For the past few weeks, I’ve been developing a nasty habit of touching the screen on my MacBook Air. It’s likely due to overusing my iPad, but whatever the reason is, one thing is clear: The current state of interaction is broken. Hopefully with the introduction of Leap, that will change.
Some companies are straightforward to explain, but others are better understood when demoed. I recommend watching the video below, but for those that can’t, the brief one-liner is that Leap gives users a way to interact directly with any computer screen using all ten fingers, in 3D space. It is clearer when seen:
The immediate reaction for most is “drool.” When I showed it to our Managing Editor Nathan Pensky, the reaction was simply, “Whaaaaaat?” It is the sort of technology that is so obvious and natural, that everyone immediately sees the value in it.
Leap is the brainchild of co-founders Michael Buckwald and David Holz, who have been working on the product for months now. Initially, the team was irritated that they could visualize 3D objects, but they couldn’t create them because of limited tools. “It is clear that computers are capable of this advanced computing,” says Buckwald, “but that we’ve been limiting ourselves.”
With Leap, the plan is to change this, as users can manipulate objects in real space. The system recognizes 10 points of interaction, and enables applications like 3D modeling and improves upon popular CAD applications. While it may seem like an advanced and intensive application for a computer to run, it is apparently no more difficult than any other peripheral, according to Buckwald.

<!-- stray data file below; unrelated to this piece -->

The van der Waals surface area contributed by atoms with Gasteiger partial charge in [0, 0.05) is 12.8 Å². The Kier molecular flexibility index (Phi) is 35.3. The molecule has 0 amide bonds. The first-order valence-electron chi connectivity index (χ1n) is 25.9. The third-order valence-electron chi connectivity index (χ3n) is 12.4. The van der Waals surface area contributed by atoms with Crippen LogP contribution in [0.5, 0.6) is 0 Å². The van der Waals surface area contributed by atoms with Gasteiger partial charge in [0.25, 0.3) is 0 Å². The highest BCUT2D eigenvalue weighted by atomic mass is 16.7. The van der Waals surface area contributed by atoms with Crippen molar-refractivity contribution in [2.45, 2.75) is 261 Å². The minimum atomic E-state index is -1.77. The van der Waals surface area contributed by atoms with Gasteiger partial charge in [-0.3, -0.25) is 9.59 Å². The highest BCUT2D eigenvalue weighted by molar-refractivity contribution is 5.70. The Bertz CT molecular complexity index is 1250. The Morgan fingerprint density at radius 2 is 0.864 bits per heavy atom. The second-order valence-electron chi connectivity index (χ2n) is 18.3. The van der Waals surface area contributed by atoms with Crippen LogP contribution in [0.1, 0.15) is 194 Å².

One question I had for the company is why it isn’t going the Kickstarter route like most other hardware startups, and has instead raised over $14 million in funding. The big reason is that the company doesn’t see itself as a hardware startup, but instead sees itself as a software company that needs hardware for the code to execute upon. This is similar to how Steve Jobs saw Apple.
This focus on software puts the entire business model of the company in a different focus. According to Buckwald, the long-term plan is for the company to license the technology to OEMs, and make the majority of its profits off of third-party integrations. This would likely end up being the smartest market to enter, especially when compared to the $300 million Microsoft Kinect market — a fraction of the potential future interaction market.
The product is slated to launch later this year. The hardware has been finalized as of a month ago, and the team is fully focused on finishing the software and readying it for launch. The company is looking to make it easier for the Leap to work with existing applications and build off of code that works with stylii and touchscreens, simplifying the work developers need to do. However, the plan is to eventually open up the product to third-party developers via an SDK.
With the funding in place, the hardware finished, and a slow rollout over time, the product will likely be rather polished by the end of the year. In the meantime, for user experience junkies out there, there is a $70 limited pre-order form available on the company’s website.